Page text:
After many steps back, plan leaps forward

An aerial view of the Maidstone development. (Photo courtesy of Joyner Commercial)

An aerial view of the Maidstone development. (Photo courtesy of Joyner Commercial)

A developer is jump-starting a stalled development with a $22 million plan.

John Adamson, acting as Maidstone Village LLC, is acquiring Maidstone, a mixed-use development in New Kent County that faltered through lack of financing, bankruptcy and ultimately foreclosure. Adamson will downsize the project but maintain previous owner Grosjean “John” Crump’s vision of a traditional English village that puts government buildings, schools and churches within walking distance.

“I think that John Crump had an admirable vision for the project, and I think he definitely wanted to leave a positive footprint on New Kent with this particular development,” Adamson said. “We’re putting a slight twist on what he initially had envisioned.”

The new plans call for about 50 single-family homes, down from the original 70 townhouses Crump had planned, and 50,000 square feet of commercial space on New Kent Highway. Joyner Commercial’s Jon Beckner, who brokered the Maidstone purchase on Adamson’s behalf, expects the development to cost about $22 million.

Adamson in November bought Maidstone’s residential section for $400,000 from Colonial Virginia Bank, which had foreclosed on the property. He expects to close the deal for the commercial component this year. Essex Bank is the seller of that section.

The residential development should take about three years to complete, but Adamson does not have a timeline for the commercial side of the project.

Crump began working on the New Kent Courthouse Village development, which includes Maidstone, nine years ago. He hoped to build about 70 homes at Maidstone and found some early leasing success at Preservation Park, another piece of the Courthouse Village development less than a mile east on New Kent Highway.

But New Kent Courthouse Village stalled when Crump ran out of money and was unable to find new financing. In September 2011, Essex Bank, one of the project’s three lenders, moved to foreclose on its portion of the development, a three-acre piece of commercial property within Maidstone.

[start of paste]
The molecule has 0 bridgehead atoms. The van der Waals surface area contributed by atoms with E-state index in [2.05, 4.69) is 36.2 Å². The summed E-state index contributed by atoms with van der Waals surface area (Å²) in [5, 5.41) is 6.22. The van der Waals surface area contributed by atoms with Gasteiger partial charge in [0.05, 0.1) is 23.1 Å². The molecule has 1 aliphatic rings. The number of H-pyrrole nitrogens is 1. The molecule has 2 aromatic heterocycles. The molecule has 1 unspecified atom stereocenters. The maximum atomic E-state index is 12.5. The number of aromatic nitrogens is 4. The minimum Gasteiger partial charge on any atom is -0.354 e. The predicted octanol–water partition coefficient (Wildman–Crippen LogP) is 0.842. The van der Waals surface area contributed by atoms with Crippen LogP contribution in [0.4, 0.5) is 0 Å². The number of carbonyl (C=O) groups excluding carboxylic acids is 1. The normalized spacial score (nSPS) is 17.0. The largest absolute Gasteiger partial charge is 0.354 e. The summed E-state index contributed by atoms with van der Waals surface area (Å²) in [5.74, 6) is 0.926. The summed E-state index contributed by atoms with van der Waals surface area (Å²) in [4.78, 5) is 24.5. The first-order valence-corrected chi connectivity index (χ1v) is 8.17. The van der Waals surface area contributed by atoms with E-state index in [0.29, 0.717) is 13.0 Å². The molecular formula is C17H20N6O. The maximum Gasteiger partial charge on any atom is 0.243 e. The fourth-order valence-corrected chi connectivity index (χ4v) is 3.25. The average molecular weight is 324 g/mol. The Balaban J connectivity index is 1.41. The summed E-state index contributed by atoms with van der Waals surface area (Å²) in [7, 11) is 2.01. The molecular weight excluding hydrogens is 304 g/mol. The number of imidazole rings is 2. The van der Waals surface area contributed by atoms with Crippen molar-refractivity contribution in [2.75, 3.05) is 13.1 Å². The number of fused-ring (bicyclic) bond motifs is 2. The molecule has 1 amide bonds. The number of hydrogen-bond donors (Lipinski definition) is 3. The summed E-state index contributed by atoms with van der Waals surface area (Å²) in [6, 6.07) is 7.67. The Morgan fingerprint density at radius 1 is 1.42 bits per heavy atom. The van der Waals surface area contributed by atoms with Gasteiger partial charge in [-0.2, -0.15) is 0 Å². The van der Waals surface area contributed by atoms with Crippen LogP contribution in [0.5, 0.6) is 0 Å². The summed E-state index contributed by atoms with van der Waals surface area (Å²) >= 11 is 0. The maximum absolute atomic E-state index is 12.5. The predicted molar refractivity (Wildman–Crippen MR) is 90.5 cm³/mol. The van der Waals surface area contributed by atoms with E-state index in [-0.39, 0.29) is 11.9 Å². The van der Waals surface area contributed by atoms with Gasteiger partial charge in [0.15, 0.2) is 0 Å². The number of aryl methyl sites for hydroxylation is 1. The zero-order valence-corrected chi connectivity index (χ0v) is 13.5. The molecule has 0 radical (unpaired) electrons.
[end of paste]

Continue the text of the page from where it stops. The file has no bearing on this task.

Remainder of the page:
Crump put the development in Chapter 11 bankruptcy protection to prevent the foreclosure but requested the bankruptcy be dismissed in January 2012 in hopes of working out a deal with creditors.

Crump’s Maidstone debts topped $4 million, according to 2011 bankruptcy filings. Essex Bank was owed $2.53 million, Colonial Virginia Bank was owed $1 million and EVB was owed about $750,000. Essex and Colonial Virginia Bank eventually foreclosed on their collateral.

Crump told BizSense in 2012 that he had put about $9 million into building New Kent Courthouse Village. Today Maidstone has about 16,500 square feet of finished commercial space. Its tenants include an insurance agency, a dentist, a fitness center and a day care.

Maidstone’s residential portion never got out of the ground, but Beckner said the development won’t have to wait much longer.

Adamson is in talks with Virginia Beach-based J.F. Schoch Building Corp. to build the houses at Maidstone. Schoch will buy the individual lots before construction. The finished houses will cost between $195,000 and $235,000, and the sites are almost ready to build on, Beckner said.

“There’s basically infrastructure in place,” he said. “We will be starting at least two model homes to be built right away.”

Adamson intends to maintain and develop the commercial portion of Maidstone. Joyner Fine Properties will market the homes, and Joyner Commercial is handling leasing for the commercial space. Existing commercial space at Maidstone is going for $14 per square foot.

Adamson is also behind Hanover Village LLC, which proposed building a 12-screen movie theater in Hanover County. The firm this month withdrew its application for a special-use permit for the project, although Adamson told the Times-Dispatch that he intends to pursue that development.

New Kent County’s economic development department has worked with Adamson throughout Maidstone’s zoning and building process but is not providing any development incentives. County administrator Rodney Hathaway said the long-awaited Maidstone development has been in the county’s plans since 2003.

“It was envisioned that this area would become a true village-type development, including the government facilities, Maidstone and a couple of other projects,” Hathaway said. “I think Maidstone really is a key part of that vision towards getting things started and really achieving that courthouse village.”

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